WORK on an exciting £1m development which promises to revitalise Worksop’s industrial heritage and create at least 45 jobs for the town is under way.
Ambitious plans will see historic buildings like the old fire station, carriage house and printing shop off Canal Road turned into office units.
The first phase of restoration work, which will create 18 units, is set to be completed by October, almost two years after the plans were first unveiled.
Bassetlaw Council is hopeful the village will attract creative businesses such as craft workshops, graphic and fashion design, animation and video production studios.
Cabinet member and portfolio holder for community prosperity David Pressley said there is a high demand for the office space.
“We have already spoken to a number of people who are interested in moving in to one of the units,” he said.
“It’s a worthwhile project which will not only protect the area’s important history but bring it into the modern age.”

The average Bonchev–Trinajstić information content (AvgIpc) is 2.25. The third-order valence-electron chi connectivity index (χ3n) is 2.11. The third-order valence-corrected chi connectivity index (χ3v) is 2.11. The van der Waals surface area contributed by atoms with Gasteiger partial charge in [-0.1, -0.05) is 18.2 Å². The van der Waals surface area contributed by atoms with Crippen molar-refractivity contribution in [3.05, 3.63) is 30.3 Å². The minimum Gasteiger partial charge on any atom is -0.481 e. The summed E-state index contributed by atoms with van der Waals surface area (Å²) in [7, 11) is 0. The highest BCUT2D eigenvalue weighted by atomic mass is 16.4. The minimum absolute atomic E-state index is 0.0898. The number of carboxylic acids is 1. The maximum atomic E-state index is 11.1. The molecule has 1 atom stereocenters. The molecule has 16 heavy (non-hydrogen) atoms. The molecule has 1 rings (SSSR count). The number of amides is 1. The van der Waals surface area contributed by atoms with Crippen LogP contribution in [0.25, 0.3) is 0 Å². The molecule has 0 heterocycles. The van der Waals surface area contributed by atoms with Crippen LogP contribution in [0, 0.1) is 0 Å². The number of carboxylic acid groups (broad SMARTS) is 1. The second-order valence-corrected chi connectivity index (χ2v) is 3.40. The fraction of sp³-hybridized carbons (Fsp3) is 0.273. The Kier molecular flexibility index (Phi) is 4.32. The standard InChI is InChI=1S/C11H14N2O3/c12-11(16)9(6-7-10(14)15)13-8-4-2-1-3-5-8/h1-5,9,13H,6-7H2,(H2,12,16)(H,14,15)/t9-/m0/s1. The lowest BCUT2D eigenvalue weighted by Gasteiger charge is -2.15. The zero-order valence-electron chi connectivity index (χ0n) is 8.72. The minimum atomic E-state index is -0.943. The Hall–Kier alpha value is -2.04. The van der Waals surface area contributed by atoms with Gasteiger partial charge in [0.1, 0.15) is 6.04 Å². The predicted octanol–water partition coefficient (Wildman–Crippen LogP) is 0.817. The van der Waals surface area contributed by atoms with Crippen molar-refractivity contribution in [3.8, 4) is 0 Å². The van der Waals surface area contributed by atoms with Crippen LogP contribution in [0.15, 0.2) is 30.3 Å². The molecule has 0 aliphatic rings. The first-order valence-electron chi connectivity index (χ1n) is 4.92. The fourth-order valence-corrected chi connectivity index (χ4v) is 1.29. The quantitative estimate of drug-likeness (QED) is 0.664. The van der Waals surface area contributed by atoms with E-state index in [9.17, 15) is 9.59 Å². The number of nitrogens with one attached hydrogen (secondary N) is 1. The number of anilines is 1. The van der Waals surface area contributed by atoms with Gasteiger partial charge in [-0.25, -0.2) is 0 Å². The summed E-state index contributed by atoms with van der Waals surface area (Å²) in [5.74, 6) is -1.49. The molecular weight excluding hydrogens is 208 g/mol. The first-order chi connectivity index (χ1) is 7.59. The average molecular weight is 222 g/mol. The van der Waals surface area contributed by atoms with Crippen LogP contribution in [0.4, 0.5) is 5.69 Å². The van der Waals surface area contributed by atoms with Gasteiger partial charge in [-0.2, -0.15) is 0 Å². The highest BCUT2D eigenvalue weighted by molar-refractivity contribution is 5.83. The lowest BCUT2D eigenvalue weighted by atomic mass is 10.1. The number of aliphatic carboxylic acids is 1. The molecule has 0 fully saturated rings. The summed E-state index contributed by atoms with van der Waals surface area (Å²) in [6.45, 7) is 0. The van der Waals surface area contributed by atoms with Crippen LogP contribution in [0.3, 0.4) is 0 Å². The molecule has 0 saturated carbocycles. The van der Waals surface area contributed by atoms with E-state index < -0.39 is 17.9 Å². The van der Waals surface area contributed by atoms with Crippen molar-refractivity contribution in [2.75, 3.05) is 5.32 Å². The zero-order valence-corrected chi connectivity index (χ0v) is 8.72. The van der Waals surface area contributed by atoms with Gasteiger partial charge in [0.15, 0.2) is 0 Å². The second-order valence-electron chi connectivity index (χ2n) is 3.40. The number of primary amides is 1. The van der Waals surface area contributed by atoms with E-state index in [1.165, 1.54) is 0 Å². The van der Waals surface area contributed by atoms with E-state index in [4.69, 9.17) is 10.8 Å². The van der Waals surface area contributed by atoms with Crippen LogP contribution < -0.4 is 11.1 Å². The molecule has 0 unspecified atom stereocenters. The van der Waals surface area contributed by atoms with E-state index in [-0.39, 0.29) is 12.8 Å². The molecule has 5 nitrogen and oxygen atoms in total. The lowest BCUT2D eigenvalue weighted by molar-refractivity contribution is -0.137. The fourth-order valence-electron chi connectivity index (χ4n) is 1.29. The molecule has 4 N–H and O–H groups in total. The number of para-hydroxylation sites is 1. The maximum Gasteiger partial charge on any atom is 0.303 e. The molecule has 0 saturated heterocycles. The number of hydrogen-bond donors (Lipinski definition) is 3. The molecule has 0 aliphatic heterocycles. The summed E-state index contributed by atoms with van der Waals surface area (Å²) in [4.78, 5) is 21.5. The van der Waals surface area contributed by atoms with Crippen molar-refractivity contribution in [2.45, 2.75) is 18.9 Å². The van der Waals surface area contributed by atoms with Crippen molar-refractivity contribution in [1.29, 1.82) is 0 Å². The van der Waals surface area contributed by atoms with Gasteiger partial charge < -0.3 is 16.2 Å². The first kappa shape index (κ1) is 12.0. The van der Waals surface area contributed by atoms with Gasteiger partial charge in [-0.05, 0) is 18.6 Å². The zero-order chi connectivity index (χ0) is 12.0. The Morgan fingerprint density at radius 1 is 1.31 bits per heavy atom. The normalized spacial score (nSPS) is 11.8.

“We are hoping it will attract people from over the Canch into this part of the town. We want to make it a nice area to visit.”
The council intends to restore an old footbridge at one end of the site to allow people to walk from the Canch to the new village.
“We are very excited about the project,” Coun Pressley added. The first phase of development has been helped by a £641,800 grant from the European Regional Development Fund (ERDF).
The council has contributed around £350,000 and is in the process of securing a further pot of funding from the ERDF for the second phase, with work scheduled to start in the summer 2013.
Economic development manager Robert Wilkinson said he was hopeful the village will be in fully working order by January 2014.
“We did a study a couple of years ago which said there was a demand for at least 50 units,” he said. “We are confident it will be a fully occupied site and we are confident about the success of the project.”
“It will not be a money maker but it will wipe its feet. It will not cost us. We will make a little bit and hope to bring in £30,000 a year.”
“The second phase of the project will be less creative industries and more general use. We are hopeful of attracting a cafe and having a food court.”
He added: “There will be an element of disruption while the second phase is being completed. But the long term benefits far outweigh the short term issues.”